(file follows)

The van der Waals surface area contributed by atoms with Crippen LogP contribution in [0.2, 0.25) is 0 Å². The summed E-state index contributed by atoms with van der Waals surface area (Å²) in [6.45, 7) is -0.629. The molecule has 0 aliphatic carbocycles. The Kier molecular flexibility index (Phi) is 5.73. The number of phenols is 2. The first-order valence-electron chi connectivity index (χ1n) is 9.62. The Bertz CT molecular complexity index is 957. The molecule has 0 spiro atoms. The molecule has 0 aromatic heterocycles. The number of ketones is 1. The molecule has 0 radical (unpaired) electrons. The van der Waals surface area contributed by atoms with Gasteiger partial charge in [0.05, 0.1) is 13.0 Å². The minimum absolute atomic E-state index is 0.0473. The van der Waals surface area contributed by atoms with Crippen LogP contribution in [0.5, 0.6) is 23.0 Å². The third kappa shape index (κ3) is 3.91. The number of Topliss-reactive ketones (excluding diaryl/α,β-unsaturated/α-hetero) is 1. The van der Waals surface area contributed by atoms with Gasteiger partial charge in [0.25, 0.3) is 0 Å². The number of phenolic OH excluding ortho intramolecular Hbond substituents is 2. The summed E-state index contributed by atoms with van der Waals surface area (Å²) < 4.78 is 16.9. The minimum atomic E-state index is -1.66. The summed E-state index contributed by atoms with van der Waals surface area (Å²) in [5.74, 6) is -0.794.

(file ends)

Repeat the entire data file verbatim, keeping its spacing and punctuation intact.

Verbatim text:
The van der Waals surface area contributed by atoms with Crippen LogP contribution in [0.2, 0.25) is 0 Å². The summed E-state index contributed by atoms with van der Waals surface area (Å²) in [6.45, 7) is -0.629. The molecule has 0 aliphatic carbocycles. The Kier molecular flexibility index (Phi) is 5.73. The number of phenols is 2. The first-order valence-electron chi connectivity index (χ1n) is 9.62. The Bertz CT molecular complexity index is 957. The molecule has 0 spiro atoms. The molecule has 0 aromatic heterocycles. The number of ketones is 1. The molecule has 0 radical (unpaired) electrons. The van der Waals surface area contributed by atoms with Gasteiger partial charge in [0.05, 0.1) is 13.0 Å². The minimum absolute atomic E-state index is 0.0473. The van der Waals surface area contributed by atoms with Crippen LogP contribution in [0.5, 0.6) is 23.0 Å². The third kappa shape index (κ3) is 3.91. The number of Topliss-reactive ketones (excluding diaryl/α,β-unsaturated/α-hetero) is 1. The van der Waals surface area contributed by atoms with Gasteiger partial charge in [0.25, 0.3) is 0 Å². The number of phenolic OH excluding ortho intramolecular Hbond substituents is 2. The summed E-state index contributed by atoms with van der Waals surface area (Å²) < 4.78 is 16.9. The minimum atomic E-state index is -1.66. The summed E-state index contributed by atoms with van der Waals surface area (Å²) in [5.74, 6) is -0.794.